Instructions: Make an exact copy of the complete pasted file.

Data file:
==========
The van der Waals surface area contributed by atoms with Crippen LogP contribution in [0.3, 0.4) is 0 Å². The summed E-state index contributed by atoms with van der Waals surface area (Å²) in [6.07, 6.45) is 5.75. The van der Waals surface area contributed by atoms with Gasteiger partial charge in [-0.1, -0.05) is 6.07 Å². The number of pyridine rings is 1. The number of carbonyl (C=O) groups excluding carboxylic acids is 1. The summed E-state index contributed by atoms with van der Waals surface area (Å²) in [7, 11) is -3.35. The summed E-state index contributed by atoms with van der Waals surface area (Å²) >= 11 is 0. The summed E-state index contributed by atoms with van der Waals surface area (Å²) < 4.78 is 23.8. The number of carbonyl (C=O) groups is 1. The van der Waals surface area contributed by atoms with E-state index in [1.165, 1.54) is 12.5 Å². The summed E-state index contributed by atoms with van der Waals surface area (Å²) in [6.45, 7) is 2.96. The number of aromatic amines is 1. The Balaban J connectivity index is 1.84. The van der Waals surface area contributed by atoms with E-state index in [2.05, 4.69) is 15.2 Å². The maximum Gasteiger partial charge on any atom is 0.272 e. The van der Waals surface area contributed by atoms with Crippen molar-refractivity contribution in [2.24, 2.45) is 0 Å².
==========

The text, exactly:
The van der Waals surface area contributed by atoms with Crippen LogP contribution in [0.3, 0.4) is 0 Å². The summed E-state index contributed by atoms with van der Waals surface area (Å²) in [6.07, 6.45) is 5.75. The van der Waals surface area contributed by atoms with Gasteiger partial charge in [-0.1, -0.05) is 6.07 Å². The number of pyridine rings is 1. The number of carbonyl (C=O) groups excluding carboxylic acids is 1. The summed E-state index contributed by atoms with van der Waals surface area (Å²) in [7, 11) is -3.35. The summed E-state index contributed by atoms with van der Waals surface area (Å²) >= 11 is 0. The summed E-state index contributed by atoms with van der Waals surface area (Å²) < 4.78 is 23.8. The number of carbonyl (C=O) groups is 1. The van der Waals surface area contributed by atoms with E-state index in [1.165, 1.54) is 12.5 Å². The summed E-state index contributed by atoms with van der Waals surface area (Å²) in [6.45, 7) is 2.96. The number of aromatic amines is 1. The Balaban J connectivity index is 1.84. The van der Waals surface area contributed by atoms with E-state index in [2.05, 4.69) is 15.2 Å². The maximum Gasteiger partial charge on any atom is 0.272 e. The van der Waals surface area contributed by atoms with Crippen molar-refractivity contribution in [2.24, 2.45) is 0 Å².